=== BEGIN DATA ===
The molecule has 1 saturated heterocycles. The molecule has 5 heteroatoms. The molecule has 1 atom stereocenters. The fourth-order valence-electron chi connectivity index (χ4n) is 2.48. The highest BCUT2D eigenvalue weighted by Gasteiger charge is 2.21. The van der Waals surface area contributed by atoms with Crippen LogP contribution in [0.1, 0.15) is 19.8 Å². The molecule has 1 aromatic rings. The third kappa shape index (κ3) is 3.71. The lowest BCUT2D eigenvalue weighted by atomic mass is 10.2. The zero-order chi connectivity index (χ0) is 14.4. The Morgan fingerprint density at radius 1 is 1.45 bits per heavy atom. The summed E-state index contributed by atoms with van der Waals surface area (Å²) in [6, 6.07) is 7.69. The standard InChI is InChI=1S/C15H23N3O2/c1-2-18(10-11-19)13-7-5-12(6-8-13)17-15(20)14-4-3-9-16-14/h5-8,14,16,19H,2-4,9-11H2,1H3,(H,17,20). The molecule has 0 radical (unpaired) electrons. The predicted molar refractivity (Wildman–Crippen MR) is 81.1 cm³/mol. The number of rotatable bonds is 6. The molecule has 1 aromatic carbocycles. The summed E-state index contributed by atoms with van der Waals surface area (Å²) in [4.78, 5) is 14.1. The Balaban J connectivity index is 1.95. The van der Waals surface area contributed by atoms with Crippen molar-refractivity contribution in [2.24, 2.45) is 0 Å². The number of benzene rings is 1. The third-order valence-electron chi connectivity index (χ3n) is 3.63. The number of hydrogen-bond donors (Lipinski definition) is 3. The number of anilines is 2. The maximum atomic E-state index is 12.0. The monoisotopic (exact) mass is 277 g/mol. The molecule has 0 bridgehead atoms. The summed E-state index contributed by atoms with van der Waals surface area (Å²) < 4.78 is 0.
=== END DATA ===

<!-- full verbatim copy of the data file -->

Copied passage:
The molecule has 1 saturated heterocycles. The molecule has 5 heteroatoms. The molecule has 1 atom stereocenters. The fourth-order valence-electron chi connectivity index (χ4n) is 2.48. The highest BCUT2D eigenvalue weighted by Gasteiger charge is 2.21. The van der Waals surface area contributed by atoms with Crippen LogP contribution in [0.1, 0.15) is 19.8 Å². The molecule has 1 aromatic rings. The third kappa shape index (κ3) is 3.71. The lowest BCUT2D eigenvalue weighted by atomic mass is 10.2. The zero-order chi connectivity index (χ0) is 14.4. The Morgan fingerprint density at radius 1 is 1.45 bits per heavy atom. The summed E-state index contributed by atoms with van der Waals surface area (Å²) in [6, 6.07) is 7.69. The standard InChI is InChI=1S/C15H23N3O2/c1-2-18(10-11-19)13-7-5-12(6-8-13)17-15(20)14-4-3-9-16-14/h5-8,14,16,19H,2-4,9-11H2,1H3,(H,17,20). The molecule has 0 radical (unpaired) electrons. The predicted molar refractivity (Wildman–Crippen MR) is 81.1 cm³/mol. The number of rotatable bonds is 6. The molecule has 1 aromatic carbocycles. The summed E-state index contributed by atoms with van der Waals surface area (Å²) in [4.78, 5) is 14.1. The Balaban J connectivity index is 1.95. The van der Waals surface area contributed by atoms with Crippen molar-refractivity contribution in [2.24, 2.45) is 0 Å². The number of benzene rings is 1. The third-order valence-electron chi connectivity index (χ3n) is 3.63. The number of hydrogen-bond donors (Lipinski definition) is 3. The number of anilines is 2. The maximum atomic E-state index is 12.0. The monoisotopic (exact) mass is 277 g/mol. The molecule has 0 bridgehead atoms. The summed E-state index contributed by atoms with van der Waals surface area (Å²) < 4.78 is 0.